Race to the Red Planet • 2014 • episode "1/6" Mars: The Secret Science Series 1

Category: Astronomy

Scientists and modern explorers are determined to send humans to Mars; as NASA builds its first spacecraft to carry astronauts to Mars and tech visionaries devise extraterrestrial colonies, future on Mars might be a reality.

Mars: The Secret Science Series 1 • 0 • 6 episodes •

Race to the Red Planet

Scientists and modern explorers are determined to send humans to Mars; as NASA builds its first spacecraft to carry astronauts to Mars and tech visionaries devise extraterrestrial colonies, future on Mars might be a reality.

2014 • Astronomy

Is there Life?

NASA’s Curiosity mission is on a quest to find life on Mars, but what they uncover could reveal far more than what anyone expected

2014 • Astronomy

Conquering the New Frontier

The possibility of a human civilization on Mars has seemed like a fantasy -- until now. We go behind-the-scenes at SpaceX, where Elon Musk shows us just how real this fantasy can be.

2014 • Astronomy

Mars's Deepest Mysteries

We examine what lies beneath Mars’s surface and uncover answers to some of the mysteries that have stumped scientists for decades

2014 • Astronomy

NASA's Most Dangerous Mission

Landing humans on Mars will be hard, but keeping them alive will be even harder. NASA scientists are on the verge of designing some of the most innovative rockets and training the astronauts who will pilot them.

2014 • Astronomy

Secret History of a Rover

The Curiosity Rover is the largest, heaviest, and most technologically advanced piece of equipment ever to go to Mars. We go inside NASA to discover what it took to build it.

2014 • Astronomy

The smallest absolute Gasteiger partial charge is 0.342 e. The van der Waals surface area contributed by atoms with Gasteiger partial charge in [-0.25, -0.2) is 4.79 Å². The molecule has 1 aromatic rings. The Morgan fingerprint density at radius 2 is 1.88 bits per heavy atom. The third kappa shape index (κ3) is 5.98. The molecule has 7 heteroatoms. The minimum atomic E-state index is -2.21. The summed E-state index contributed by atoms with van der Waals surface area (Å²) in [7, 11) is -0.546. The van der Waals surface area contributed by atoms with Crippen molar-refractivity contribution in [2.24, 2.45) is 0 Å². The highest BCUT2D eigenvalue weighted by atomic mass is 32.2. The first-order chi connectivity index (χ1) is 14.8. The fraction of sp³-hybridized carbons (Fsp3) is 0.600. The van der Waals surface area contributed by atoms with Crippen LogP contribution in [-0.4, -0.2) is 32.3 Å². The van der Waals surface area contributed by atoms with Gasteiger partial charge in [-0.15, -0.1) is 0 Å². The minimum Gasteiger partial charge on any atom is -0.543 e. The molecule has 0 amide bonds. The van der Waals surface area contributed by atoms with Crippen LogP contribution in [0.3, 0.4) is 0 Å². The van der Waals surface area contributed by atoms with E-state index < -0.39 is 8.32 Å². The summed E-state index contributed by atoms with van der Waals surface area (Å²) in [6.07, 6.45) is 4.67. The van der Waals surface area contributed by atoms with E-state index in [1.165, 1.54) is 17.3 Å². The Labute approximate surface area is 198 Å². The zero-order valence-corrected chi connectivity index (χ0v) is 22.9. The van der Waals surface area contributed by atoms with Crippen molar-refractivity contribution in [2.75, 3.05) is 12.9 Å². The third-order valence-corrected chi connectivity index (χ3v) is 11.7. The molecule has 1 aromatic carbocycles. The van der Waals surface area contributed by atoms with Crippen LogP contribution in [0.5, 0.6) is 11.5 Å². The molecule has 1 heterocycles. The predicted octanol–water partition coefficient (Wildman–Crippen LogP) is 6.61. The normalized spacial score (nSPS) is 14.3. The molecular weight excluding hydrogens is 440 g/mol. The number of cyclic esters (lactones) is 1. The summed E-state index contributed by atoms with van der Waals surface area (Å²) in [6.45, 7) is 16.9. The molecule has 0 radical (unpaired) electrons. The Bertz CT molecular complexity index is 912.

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'To send a spacecraft there is a little bit insane,' says Scott Bolton when talking about Jupiter, the largest planet in the solar system. But that is exactly what he has done, because Scott is head of Juno, the Nasa mission designed to peer through Jupiter's swirling clouds and reveal the wonders within. But this is no ordinary world. This documentary, narrated by Toby Jones, journeys with the scientists into the heart of a giant. Professor Kaitlin Kratter shows us how extreme Jupiter is. She has come to a quarry to measure out each planet's mass with rocks, starting with the smallest. Mercury is a single kilogram, and the Earth is 17. But Jupiter is on another scale entirely. It is seven tonnes - that is two and a half times the mass of all the other planets combined. On Kaitlin's scale it is not a pile of rocks, it is the truck delivering them. With extreme size comes extreme radiation. Juno is in the most extreme environment Nasa has visited. By projecting a 70-foot-wide, life-size Juno on a Houston rooftop, Scott shows us how its fragile electronics are encased in 200kg of titanium. As Scott puts it, 'we had to build an armoured tank to go there.' The team's efforts have been worthwhile. Professor Andrew Ingersoll, Juno's space weatherman, reveals they have seen lightning inside Jupiter, perhaps a thousand times more powerful than Earth's lightning. This might be evidence for huge quantities of water inside Jupiter. Prof Ingersoll also tells us that the Great Red Spot, a vast hurricane-like storm that could swallow the Earth whole, goes down as far as they can see - 'it could go down 1,000s of kilometres'. Deeper into the planet and things get stranger still. At the National Ignition facility in northern California, Dr Marius Millot is using powerful lasers normally used for nuclear fusion for an astonishing experiment. He uses '500 times the power that is used for the entire United States at a given moment' to crush hydrogen to the pressures inside Jupiter. Under these extreme conditions, hydrogen becomes a liquid metal. Juno is finding out how much liquid metallic hydrogen is inside Jupiter, and scientists hope to better understand how this flowing metal produces the most powerful aurora in the Solar System. But what is at Jupiter's heart? In Nice, Prof Tristan Guillot explains how Juno uses gravity to map the planet's centre. This can take scientists back to the earliest days of the solar system, because Jupiter is the oldest planet and it should contain clues to its own creation. By chalking out an outline of the Jupiter, Tristan reveals there is a huge rocky core - perhaps ten times the mass of Earth. It is now thought Jupiter started as a small rocky world. But there is a surprise, because Juno's findings suggest this core might be 'fuzzy'. Tristan thinks the planet was bombarded with something akin to shooting stars. As he puts it, 'Jupiter is quite unlike we thought'.

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